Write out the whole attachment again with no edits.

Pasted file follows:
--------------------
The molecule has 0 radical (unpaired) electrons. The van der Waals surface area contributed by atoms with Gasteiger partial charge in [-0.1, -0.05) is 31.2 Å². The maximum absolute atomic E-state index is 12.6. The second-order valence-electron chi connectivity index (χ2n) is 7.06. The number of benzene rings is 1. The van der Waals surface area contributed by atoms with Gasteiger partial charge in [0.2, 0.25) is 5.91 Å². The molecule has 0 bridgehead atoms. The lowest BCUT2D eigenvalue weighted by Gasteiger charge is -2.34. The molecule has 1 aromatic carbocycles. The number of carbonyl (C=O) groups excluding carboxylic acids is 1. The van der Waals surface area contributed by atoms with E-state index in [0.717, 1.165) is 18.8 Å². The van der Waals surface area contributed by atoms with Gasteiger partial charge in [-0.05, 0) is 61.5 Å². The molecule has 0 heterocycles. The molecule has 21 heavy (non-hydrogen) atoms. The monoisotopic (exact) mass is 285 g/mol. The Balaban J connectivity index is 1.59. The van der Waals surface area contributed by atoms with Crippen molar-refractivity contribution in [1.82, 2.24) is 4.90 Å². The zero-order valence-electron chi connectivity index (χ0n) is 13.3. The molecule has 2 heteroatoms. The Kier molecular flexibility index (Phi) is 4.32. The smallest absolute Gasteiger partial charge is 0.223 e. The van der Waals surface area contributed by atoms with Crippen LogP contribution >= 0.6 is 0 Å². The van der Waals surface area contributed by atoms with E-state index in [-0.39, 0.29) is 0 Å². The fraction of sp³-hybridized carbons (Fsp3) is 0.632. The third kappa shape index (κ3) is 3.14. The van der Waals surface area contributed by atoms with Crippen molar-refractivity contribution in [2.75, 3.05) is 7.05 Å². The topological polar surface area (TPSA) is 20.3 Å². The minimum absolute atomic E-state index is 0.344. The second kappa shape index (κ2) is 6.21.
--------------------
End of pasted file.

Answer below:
The molecule has 0 radical (unpaired) electrons. The van der Waals surface area contributed by atoms with Gasteiger partial charge in [-0.1, -0.05) is 31.2 Å². The maximum absolute atomic E-state index is 12.6. The second-order valence-electron chi connectivity index (χ2n) is 7.06. The number of benzene rings is 1. The van der Waals surface area contributed by atoms with Gasteiger partial charge in [0.2, 0.25) is 5.91 Å². The molecule has 0 bridgehead atoms. The lowest BCUT2D eigenvalue weighted by Gasteiger charge is -2.34. The molecule has 1 aromatic carbocycles. The number of carbonyl (C=O) groups excluding carboxylic acids is 1. The van der Waals surface area contributed by atoms with E-state index in [0.717, 1.165) is 18.8 Å². The van der Waals surface area contributed by atoms with Gasteiger partial charge in [-0.05, 0) is 61.5 Å². The molecule has 0 heterocycles. The molecule has 21 heavy (non-hydrogen) atoms. The monoisotopic (exact) mass is 285 g/mol. The Balaban J connectivity index is 1.59. The van der Waals surface area contributed by atoms with Crippen molar-refractivity contribution in [1.82, 2.24) is 4.90 Å². The zero-order valence-electron chi connectivity index (χ0n) is 13.3. The molecule has 2 heteroatoms. The Kier molecular flexibility index (Phi) is 4.32. The smallest absolute Gasteiger partial charge is 0.223 e. The van der Waals surface area contributed by atoms with Crippen LogP contribution >= 0.6 is 0 Å². The van der Waals surface area contributed by atoms with E-state index in [-0.39, 0.29) is 0 Å². The fraction of sp³-hybridized carbons (Fsp3) is 0.632. The third kappa shape index (κ3) is 3.14. The van der Waals surface area contributed by atoms with Crippen molar-refractivity contribution in [2.75, 3.05) is 7.05 Å². The topological polar surface area (TPSA) is 20.3 Å². The minimum absolute atomic E-state index is 0.344. The second kappa shape index (κ2) is 6.21.